Passion, Stewardship, and Status Quo

Passion, Stewardship, and Status Quo

Photo by  Scott Wylie

Photo by Scott Wylie

A few things happened over this past week that got me reflecting:

The first was Paddiversary — the 10th anniversary of the Paddywagon Trombone Quartet which has the distinction of being the longest continuously-running chamber ensemble in MUN School of Music history. Former members of the group travelled from all over North America to play together once more, share memories, and inspire the next generation Paddies. Here is a picture above is of a mass trombone choir that performed at the culminating event of the reunion:

paddy.png

It was an incredible week that everyone involved will remember for a long, long time. For me personally, it was an intense and emotional experience to see and hear and collaborate with students from almost every stage of my teaching career, including potential future students (see the youngsters in the photo above!). I experienced a mixture of pride and awe…and also gratitude that it is my job is to spend my days with such extraordinary humans and musicians. It was a potent reminder — at a time when I really needed it — of why I do what I do.

Anyway, I got to thinking about how difficult — maybe even impossible — it is to capture the real value of an event like this on, for example, a C.V. or a grant application or an application for grad school. The “measurables” — what we did, who came, how much it cost, how much money we made, etc. — don’t get at the heart of what we carry with us from experiences like these. Which, one one hand, is okay I guess. That’s not really the purpose of grant applications, C.V.s, and the like. The problem is that when there is no question asking, “How did this experience change you and how will that change shape what you do next, and maybe even how you view what came before?” it is easy to start thinking that those questions and their answers are not important.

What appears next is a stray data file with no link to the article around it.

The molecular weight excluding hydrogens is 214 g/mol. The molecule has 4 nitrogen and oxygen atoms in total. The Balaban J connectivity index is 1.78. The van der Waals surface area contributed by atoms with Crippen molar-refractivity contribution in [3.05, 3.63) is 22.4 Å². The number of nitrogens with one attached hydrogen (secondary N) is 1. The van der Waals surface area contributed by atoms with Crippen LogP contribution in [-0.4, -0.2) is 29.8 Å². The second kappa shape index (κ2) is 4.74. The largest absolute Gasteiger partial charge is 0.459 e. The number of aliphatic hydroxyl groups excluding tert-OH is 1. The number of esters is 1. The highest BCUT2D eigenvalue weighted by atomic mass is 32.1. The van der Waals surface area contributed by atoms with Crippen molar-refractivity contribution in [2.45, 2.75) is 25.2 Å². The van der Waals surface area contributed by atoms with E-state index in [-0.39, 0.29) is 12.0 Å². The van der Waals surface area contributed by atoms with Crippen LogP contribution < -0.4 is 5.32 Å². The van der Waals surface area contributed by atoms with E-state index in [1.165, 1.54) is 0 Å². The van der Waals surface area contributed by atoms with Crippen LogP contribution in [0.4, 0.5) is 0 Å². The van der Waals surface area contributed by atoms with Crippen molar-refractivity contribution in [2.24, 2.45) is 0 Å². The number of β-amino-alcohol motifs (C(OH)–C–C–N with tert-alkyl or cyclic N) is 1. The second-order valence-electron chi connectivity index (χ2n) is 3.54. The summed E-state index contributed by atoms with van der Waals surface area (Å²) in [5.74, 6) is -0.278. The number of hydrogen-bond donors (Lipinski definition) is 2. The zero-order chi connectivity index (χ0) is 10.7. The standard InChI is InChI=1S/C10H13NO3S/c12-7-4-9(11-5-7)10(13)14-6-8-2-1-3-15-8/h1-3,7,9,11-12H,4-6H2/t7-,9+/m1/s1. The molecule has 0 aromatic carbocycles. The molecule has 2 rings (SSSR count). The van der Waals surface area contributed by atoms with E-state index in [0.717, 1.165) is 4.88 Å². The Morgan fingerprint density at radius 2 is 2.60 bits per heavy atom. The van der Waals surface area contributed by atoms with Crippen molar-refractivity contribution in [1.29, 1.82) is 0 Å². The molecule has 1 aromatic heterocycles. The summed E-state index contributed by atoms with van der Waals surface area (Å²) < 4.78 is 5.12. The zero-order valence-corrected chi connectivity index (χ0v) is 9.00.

Then, over the weekend, I was editing a podcast interview with Vanessa Cornett. In it, Vanessa made the observation that many musicians are drawn to music because it provides a connection with what we might call the ineffable or transpersonal aspects of human experience — the sense, beyond words, that we are all just small parts of something much bigger than any individual. We lamented together that so many musicians seem to lose this connection during the course of their studies. (Listen to the full interview here or here.)

Finally, the other day during a discussion in my pedagogy class, a student said something that I found profoundly revealing. I had made a passing remark about passion for music — I can’t remember what I said exactly — and this student piped up with something along the lines of, “It is interesting to hear you talk about passion because I often feel as if no one in this building cares about my passion for music.” This stopped me in my tracks because I am fairly confident that there are many people here, myself included, who care deeply about his passion for music. At the same time, I understood his perspective completely. My experience after almost 30 years studying and working in musical institutions is that we don’t talk much about these things, at least not in any “official” capacity. I am as guilty as anyone. There is nothing more important to me as an educator than nurturing my students’ connection with music and helping them develop unique musical voices and the confidence to use them. But how often do I say it or, better yet, show it?

Not often enough.